For a long time now, Nokia, and now Microsoft, has been working to establish itself as the leader of smartphone imaging. From the Nokia 808 to the 1020 and beyond. Microsoft has continued the legacy that Nokia began to establish and holds the PureView name in high regard. With Zeiss lenses in tow and Megapixel counts that aren’t seen on other devices in the market, the aforementioned devices have proven they’re an imaging force to be reckoned with.
So the question is, has Microsoft been able to pull this off with the Lumia 950 series as well. That’s what I set out to find out over the last 2 weeks with the Lumia 950 in tow. And I think I’ve found the answer. At least and answer to two separate questions: How do still images look, and how do videos look?
As most of us have been reading for months now what hardware the 950 series contains it seems hard bearing repeating, but I’ll do it anyway. The 950 and 950 Xl come equipped with a 20 Megapixel imaging sensor, Triple LED flash, Carl Zeiss Lens with Optical Image Stabilization, a f/1.9 Aperture, 26mm focal length and a two stage capture key.
To give a little perspective, the current generation of iPhone, the 6s range, come equipped with 12 Megapixel shooters with a f/2.2 aperture, (lower is better in the case of an f-stop) and Samsung’s current flagships pack 16 Megapixel cameras. Samsung doesn’t list an aperture as a spec, or any other specs aside from Megapixels for that matter.
So what does all of that gibberish tell us? That Microsoft has put serious effort into the imaging experience that you have while you tote their device in your pocket. Whether you’re just out with your friends or capturing a moment with your kids to post to your mommy-blog.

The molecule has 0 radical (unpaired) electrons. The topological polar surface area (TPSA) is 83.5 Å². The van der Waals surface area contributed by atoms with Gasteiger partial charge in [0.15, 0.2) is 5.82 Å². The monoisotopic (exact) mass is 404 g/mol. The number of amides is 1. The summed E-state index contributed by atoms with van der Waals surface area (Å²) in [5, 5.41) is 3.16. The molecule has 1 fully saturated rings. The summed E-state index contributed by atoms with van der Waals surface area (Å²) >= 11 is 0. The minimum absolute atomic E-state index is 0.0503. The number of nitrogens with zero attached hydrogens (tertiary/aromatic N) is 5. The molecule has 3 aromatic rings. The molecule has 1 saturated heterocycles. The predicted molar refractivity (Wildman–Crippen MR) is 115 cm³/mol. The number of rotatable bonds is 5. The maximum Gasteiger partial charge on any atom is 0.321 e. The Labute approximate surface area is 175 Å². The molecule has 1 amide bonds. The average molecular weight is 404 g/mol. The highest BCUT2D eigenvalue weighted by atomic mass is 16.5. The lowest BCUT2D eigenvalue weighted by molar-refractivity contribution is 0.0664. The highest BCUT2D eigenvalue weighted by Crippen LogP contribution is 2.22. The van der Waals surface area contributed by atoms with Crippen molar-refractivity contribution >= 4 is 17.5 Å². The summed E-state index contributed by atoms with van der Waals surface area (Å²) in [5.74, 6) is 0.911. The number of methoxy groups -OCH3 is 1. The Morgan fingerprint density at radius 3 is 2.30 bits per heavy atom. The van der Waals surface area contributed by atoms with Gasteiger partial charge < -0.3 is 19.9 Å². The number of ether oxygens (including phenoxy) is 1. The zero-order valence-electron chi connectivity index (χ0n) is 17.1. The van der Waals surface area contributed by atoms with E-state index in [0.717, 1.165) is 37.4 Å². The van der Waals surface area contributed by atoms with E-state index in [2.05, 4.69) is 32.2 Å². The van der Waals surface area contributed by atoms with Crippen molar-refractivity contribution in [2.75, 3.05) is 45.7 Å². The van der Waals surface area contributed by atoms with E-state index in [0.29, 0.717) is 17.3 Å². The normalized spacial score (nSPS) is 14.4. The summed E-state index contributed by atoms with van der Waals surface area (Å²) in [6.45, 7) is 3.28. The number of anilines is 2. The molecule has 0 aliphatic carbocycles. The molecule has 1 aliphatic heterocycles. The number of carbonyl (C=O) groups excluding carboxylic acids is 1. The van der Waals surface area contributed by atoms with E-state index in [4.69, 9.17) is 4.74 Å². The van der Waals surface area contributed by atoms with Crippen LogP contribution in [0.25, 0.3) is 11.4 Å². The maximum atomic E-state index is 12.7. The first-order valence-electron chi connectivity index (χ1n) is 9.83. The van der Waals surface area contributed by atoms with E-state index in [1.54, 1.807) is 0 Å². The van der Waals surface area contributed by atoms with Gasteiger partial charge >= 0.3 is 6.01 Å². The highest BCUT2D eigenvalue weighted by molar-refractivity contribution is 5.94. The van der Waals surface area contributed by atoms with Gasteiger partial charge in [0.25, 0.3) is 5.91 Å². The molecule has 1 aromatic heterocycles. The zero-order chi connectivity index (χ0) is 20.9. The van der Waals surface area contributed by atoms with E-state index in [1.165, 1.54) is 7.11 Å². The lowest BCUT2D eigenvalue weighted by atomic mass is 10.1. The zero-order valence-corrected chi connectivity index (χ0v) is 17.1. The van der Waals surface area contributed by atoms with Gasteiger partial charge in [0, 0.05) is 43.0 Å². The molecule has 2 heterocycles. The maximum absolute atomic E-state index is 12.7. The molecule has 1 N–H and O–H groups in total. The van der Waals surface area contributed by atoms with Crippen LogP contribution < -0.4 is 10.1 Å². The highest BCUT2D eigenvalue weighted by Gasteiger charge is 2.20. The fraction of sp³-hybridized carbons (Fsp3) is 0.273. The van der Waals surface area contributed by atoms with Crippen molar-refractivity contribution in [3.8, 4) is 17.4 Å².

The still photo results on the 950 do not disappoint. Lines are sharp, colors are on-point, and I love that depth of field on the keyboard shot. Check out the sample images below to get an idea of what I’m talking about and judge for yourself.
Indeed, in our overall review of the 950 many of these photos were getting positive comments below the article. Which is saying something, since we all know that people LOVE to get online to complain.
Beyond just the quality of the photos, the experience of taking photos on the 950 is fantastic. I’ve been asked many a time by passers-by and extended family members to take photos on their iPhones, and every time I do I look at the UI and think to myself, “This is the best they can do from the company that’s supposed to make, ‘The beautiful things’?”
This is simply not the case with any Lumia device. This may sound a little strange, but the camera application is just a nice place to be. The UI is pretty, the icons are attractive and the function is intuitive. I love the unification of the slider function across the settings. From changing your ISO to setting your focus, to increasing your shutter speed, it’s all one experience that’s easy and familiar. And I might add, extremely useful, especially for a pro-level photographer and in low-light situations.